Better use of people resources (through the application of Organizational Behavior in the workplace) can provide a competitive advantage for organizations. Research demonstrates that organizations that manage their people better are more successful. Organizations that make “Best Companies to Work For” lists outperform other companies in terms of profits and stock prices.
Why is organizational behavior important?
Organizational Behavior is important because how a firm is managed provides it with something that distinguishes it from other organizations. Organizations, (especially large companies) all have access to capital markets (i.e., money), to marketing, to supply chains, to new ideas and services. What determines why one company becomes a billion-dollar company while another fails? Often, how well it is managed, how well it is run. In other words: Organizational Behavior.
Learning organizational behavior
Organizational Behavior is not only important for organizations, it is also critical for you as an employee or manager. Studies show that managing people effectively predicts success in organizations. A study of managers who failed at AT&T revealed that more than 95% of the failures were due to poor people skills. Most of these managers lacked the ability to empathize with the problems of their co-workers, or to effectively navigate conflicts that arose. Most people do not lose their jobs because they don’t know enough marketing, finance or accounting. People are more likely to be fired because they annoy their boss, are not liked by their co-workers or are viewed as “difficult.” These are all Organizational Behavior management issues.
Everyone learns about Organizational Behavior through their life experiences. Some people are better at applying this lifelong learning, at developing emotional intelligence by which they understand and interact with others. The purpose of studying Organizational Behavior is to speed up that wisdom. Instead of learning through (sometimes) painful experiences, you can get a head start. By studying Organizational Behavior management you can glean concepts, theories and data to inform your experiences so that you can be a more effective team member or manager, or organizational leader.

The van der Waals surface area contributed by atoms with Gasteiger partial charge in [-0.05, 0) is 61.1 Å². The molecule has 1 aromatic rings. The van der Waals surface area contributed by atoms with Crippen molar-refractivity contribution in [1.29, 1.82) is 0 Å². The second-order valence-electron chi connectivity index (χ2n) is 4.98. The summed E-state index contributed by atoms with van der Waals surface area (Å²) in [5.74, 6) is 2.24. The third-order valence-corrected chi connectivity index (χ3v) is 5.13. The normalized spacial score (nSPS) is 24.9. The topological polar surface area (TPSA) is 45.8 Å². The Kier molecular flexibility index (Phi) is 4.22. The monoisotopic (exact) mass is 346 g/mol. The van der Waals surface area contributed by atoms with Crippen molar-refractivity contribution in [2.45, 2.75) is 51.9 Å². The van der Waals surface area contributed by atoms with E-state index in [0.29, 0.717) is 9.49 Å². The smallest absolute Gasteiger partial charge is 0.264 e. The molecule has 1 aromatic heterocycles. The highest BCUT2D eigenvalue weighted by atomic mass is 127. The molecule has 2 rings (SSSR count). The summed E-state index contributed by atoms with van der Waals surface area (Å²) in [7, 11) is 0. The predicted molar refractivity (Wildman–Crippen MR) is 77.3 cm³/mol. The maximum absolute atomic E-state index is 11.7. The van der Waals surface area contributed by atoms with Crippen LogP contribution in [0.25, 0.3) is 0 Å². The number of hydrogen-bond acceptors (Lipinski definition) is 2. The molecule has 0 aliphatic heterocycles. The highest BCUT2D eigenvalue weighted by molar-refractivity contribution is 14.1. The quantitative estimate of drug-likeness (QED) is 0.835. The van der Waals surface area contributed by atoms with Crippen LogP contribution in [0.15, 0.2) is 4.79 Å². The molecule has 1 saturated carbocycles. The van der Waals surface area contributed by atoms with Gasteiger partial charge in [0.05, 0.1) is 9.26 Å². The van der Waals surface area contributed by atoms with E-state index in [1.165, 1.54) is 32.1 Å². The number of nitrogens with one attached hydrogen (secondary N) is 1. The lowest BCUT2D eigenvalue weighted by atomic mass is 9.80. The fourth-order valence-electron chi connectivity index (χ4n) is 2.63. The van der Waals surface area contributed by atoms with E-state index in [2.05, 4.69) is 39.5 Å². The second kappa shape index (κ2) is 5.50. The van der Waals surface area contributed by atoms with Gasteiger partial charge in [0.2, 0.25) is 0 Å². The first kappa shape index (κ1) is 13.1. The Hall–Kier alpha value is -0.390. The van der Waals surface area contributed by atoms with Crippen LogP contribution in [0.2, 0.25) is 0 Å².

Herb Kelleher, the founder of Southwest Airlines, was fond of saying, “The business of business is people.” In other words, the business of business is Organizational Behavior.
Don’t just lead, lead with compassion and confidence
At Marquette, we believe that the success of a business can’t be measured solely by dollars and cents. The online Master in Management program hones in on the critical importance of understanding and embracing the power of human capital in every organization. Part of Marquette’s guiding philosophy is ”cura personalis,” caring for the individual and guiding students to develop their ”whole person.” For our online MiM students that means building skills that shape them into dynamic and conscientious leaders who are able to make an impact on the bottom line of a business as well as its people. Through courses on organizational behavior, leadership coaching and development, ethical business practice, diversity and inclusion and more, you can become a principled leader of people and establish a better way to do business. Apply today.
- Retrieved on February 23, 2022, from shrm.org/about-shrm/press-room/press-releases/pages/survey-84-percent-of-us-workers-blame-bad-managers-for-creating-unnecessary-stress-.aspx
- Retrieved on February 23, 2022, from prnewswire.com/news-releases/new-ddi-research-57-percent-of-employees-quit-because-of-their-boss-300971506.html